Monday, May 7, 2018

The Hazel Wood by Melissa Albert

After reading In Cold Blood, I wanted something completely different; something "fairy tale-ish".  Well, I got fairy tales, just not the light, fluffy tales I was looking for to brighten my reading mood.

I bought this book a few months ago after hearing the buzz about it. The cover, of course, was a big push towards picking up the book.  The cover art is great. I can pick out parts of the story looking at that cover. I am, however, still a bit puzzled as to what exactly I read, and my slight feelings of disappointment/perplextion haven't lessened in the hours since I turned the last page.

Short synopsis: Alice and her mother, Ella, have never stayed in one place for long, in all her seventeen years. Constantly on the move, it seems that bad luck follows them everywhere they go. Finally settling in New York City, Ella does the unthinkable: she gets married. Alice's grandmother, the famous, reclusive author of a book of dark fairy tales, has died, and Ella thinks they are finally free.

But they aren't. Ella is kidnapped--by creatures who populate those dark fairy tales. Those tales aren't tales at all, but in actuality, a place called the Hinterland, and the Hazel Wood is the estate where Alice's grandmother secluded herself and raised Ella. Ella's warning words of never going to the Hazel Wood are ignored by Alice, who sees it as the only chance to find her mother. Alone in the world, she takes a chance and befriends a fellow student, Ellery Finch, who has not only has read the fairy tales, but is an avid fan. As Alice and Ellery realize the Hinterland is bleeding into modern day New York City, the two worlds become more and more entangled, and the line between what is real and what is fairy tale is blurred.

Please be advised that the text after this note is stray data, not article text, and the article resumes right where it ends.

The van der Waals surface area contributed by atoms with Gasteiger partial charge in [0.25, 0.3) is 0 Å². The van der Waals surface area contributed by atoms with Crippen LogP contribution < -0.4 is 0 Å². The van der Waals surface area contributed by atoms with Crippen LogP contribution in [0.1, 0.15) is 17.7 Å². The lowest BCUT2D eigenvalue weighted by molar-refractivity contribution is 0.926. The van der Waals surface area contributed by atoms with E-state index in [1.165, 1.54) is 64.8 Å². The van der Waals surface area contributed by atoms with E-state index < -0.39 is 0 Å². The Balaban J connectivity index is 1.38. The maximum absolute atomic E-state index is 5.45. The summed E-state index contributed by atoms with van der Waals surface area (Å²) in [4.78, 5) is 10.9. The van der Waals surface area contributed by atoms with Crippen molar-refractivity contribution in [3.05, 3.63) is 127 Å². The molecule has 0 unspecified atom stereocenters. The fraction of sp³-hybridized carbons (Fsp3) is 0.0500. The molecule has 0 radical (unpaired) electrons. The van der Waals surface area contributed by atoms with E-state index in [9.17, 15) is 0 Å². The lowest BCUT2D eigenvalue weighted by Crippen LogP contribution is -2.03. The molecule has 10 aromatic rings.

Alice is a tough character; she's rude, distrustful, and pretty angry. I would be, too, if I never had the chance to settle and have a normal life. Part of her anger stems from feeling rejected by the grandmother she never met, and now never will. The bad luck that seems to follow Alice and her mother is never ending. Ella's unwillingness to discuss her mother, the fairy tales, or the Hazel Wood have left Alice with a lot of dead ends and unanswered questions that can only be answered if she finds Hazel Wood. Is it a real place, or a fairy tale place? Are the fairy tales: dark, cruel, and, quite frankly, murderous, real? 

I was pretty interested in this tale for about 3/4 of the novel. The sense of always being watched; seeing odd ball characters, strange portents that come out of nowhere; these kept me reading. I loved the building of tension, and the wondering, along with Alice of just what the hell was going on. But once Alice arrives at the Hazel Wood, it seemed like a mishmash of absolute nonsense and wild feverish imaginings. I felt like I was wading through, looking for anything to make sense. I couldn't figure out if the Hinterland was trying to kill Alice, or welcome her. And Ellery, well, you'll just have to visit the Hinterland to see where his story goes. 

It's a good book, but I felt it was disjointed, and maybe the author wanted the reader to feel all topsy-turvy and confused. I myself am not a fan of that-especially when I leave the fun house and am still wondering just what the heck that was all about. 

Rating:  2/6 for a novel about very dark fairy tales, and what happens when you mess with them. Also a novel about a young girl who has to grow up, become stronger than she imagines she can be, and finding her place in the world.

Available in hardcover, ebook, and audio.

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